Gordon Price and I discussed how international cities are responding to Covid-19’s barriers by making it easier for residents to physically remove the required two or six feet while using the city’s streets and spaces. These cities have also developed strategies to best support companies in their staged and, in some places, staggered reopening. The key to supporting local businesses is to make it easier for citizens to walk or cycle to shops and services, and to design the areas where consumers need to conveniently and conveniently wait for their physically distant time in shops.
An example of a mayor and council adapting to and implementing the new normal is the city of London, UK. There, Mayor Sadiq Khan acknowledges that the recovery after Covid-19, the use of individual vehicles and the challenges of physical distancing “the biggest challenge for London’s public transport network in the history of Transport for London. “
Matthew Taylor in the Guardian writes about London’s struggle to keep the number of people who use public transport to physically distance themselves low. London also needs to ensure that public transport trips are not replaced by cars, which would lead to congestion and increased air pollution.
London’s answer is to use streets for other purposes Hiking, biking and transit only One of the largest car-free initiatives in the world unlocks Covid-19. Private vehicles and trucks are also banned from several bridges. Work on implementing the plan has already started and will be completed in six weeks. In addition, the congestion fee for each vehicle traveling to central London increases from £ 11.50 (£ 20) to £ 15 (£ 25) each way.
This is a community-coordinated approach that looks at how cities can thrive in the aftermath of the pandemic. Vancouver, however, lacks the ability of the council to help businesses and citizens in times of crisis. Gordon Price wrote in this article about the Council’s lack of enthusiasm. Journalist was noted Daphne Bramham, who so emphatically said the following in the Vancouver Sun:
“Vancouver was not designed with physical distance in mind. “Even when most stores are closed, pedestrians had to use lanes to find their way outside of grocery stores, pharmacies and liquor stores.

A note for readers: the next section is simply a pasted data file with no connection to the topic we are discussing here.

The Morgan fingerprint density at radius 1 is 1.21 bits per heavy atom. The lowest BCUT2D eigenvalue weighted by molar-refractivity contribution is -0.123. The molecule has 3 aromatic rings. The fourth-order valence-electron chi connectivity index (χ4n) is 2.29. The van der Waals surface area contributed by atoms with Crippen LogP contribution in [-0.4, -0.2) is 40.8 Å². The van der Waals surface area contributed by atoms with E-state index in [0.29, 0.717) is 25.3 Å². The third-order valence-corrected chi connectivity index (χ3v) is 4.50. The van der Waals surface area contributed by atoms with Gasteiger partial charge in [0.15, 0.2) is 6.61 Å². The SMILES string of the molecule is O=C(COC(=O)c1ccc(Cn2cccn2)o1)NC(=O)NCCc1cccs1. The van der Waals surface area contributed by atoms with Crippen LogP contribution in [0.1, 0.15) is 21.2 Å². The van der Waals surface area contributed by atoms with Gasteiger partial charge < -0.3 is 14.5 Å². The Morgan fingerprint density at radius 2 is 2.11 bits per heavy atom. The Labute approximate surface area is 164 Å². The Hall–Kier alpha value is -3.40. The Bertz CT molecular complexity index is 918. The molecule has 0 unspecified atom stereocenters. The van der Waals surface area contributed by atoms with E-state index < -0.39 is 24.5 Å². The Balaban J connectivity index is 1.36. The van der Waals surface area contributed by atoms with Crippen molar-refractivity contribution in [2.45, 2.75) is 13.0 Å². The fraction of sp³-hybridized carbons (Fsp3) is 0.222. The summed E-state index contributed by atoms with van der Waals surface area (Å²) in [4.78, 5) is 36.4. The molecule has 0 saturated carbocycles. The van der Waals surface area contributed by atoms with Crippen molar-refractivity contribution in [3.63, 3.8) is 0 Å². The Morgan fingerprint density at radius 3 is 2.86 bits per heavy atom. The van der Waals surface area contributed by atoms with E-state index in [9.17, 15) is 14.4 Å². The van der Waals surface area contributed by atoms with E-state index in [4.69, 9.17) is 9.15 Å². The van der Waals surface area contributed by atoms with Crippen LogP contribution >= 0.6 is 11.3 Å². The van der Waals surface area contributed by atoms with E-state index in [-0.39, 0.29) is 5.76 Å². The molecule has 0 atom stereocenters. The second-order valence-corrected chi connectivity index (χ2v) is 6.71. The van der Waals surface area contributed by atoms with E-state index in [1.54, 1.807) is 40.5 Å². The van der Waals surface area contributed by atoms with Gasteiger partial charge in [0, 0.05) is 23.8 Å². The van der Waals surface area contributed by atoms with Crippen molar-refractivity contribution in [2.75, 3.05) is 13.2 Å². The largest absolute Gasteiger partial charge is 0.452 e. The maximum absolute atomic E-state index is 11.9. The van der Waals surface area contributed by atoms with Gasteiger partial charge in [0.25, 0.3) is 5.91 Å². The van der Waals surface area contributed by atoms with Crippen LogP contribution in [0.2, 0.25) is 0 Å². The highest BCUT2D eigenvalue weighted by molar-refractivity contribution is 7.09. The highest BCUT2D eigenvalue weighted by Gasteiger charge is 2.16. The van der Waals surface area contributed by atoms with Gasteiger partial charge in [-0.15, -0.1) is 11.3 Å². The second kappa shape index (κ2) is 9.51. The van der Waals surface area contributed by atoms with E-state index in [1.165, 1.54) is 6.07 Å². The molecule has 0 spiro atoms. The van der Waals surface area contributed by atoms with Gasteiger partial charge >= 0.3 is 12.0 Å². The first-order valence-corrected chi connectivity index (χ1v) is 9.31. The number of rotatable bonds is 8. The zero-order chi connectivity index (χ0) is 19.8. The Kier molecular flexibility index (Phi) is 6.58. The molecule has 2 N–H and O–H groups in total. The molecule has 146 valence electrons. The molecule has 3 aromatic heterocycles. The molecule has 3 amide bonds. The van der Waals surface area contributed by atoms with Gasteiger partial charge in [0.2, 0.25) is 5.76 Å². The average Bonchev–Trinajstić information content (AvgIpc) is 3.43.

There are also challenges for citizens to use regular hiking and biking trails to get access to shops and services or to get around. “Sidewalks even on the large bridges are too narrow for pedestrians to comfortably keep their distance. The sea walls and the Arbutus Greenway are also too narrow and have no barriers between cyclists and pedestrians. “
We do have great city hall employees who can flexibly connect a city after the pandemic to physically distance themselves must come from the council. The current Council is almost in the middle of its four-year mandate. Every city council has deeply rooted social values. However, being on the council means joining together to represent what is needed for the city as a whole, and not individual personal values. That means working together to approve much needed policies and show unified respect, care and attention to achieve the concerted direction that businesses and citizens so desperately need. It is leadership.
While the council agreed last week to expand seating in Covid-related outdoor restaurants, there is no urgent change in this information for the opening of companies that need this support now. Regarding the expansion of the streets for walking and cycling, Daphne Bramham notes that it was not even voted on:because three council members did not agree to continue the meeting after 10 p.m. and the extension of session times requires a unanimous vote. ”
These are not normal times. Leadership is required to quickly create a post-pandemic plan that can help businesses thrive and feel safe and comfortable again.
Kirk Lapointe in business in Vancouver identifies post-pandemic plans as starting right on the sidewalk. “Bringing cities such as Vancouver, restaurants and some retailers to the streets to give them the chance to start a business amid social distance is a breeze. Should have been approved weeks, months, years ago. They serve as a staple for the identity of a neighborhood and are an endangered breed in this crisis, the loss of which the species cannot afford. “
It is key to recovery, ensuring that citizens feel comfortable when patronizing local businesses, and giving businesses clear instructions from the city on how to use the street space in the city. Other cities are using this time after the pandemic to ensure that the private car does not clog the road network by developing a system of filtered streets for walking, cycling and transit that ensures easy and convenient access.
Vancouver certainly can.
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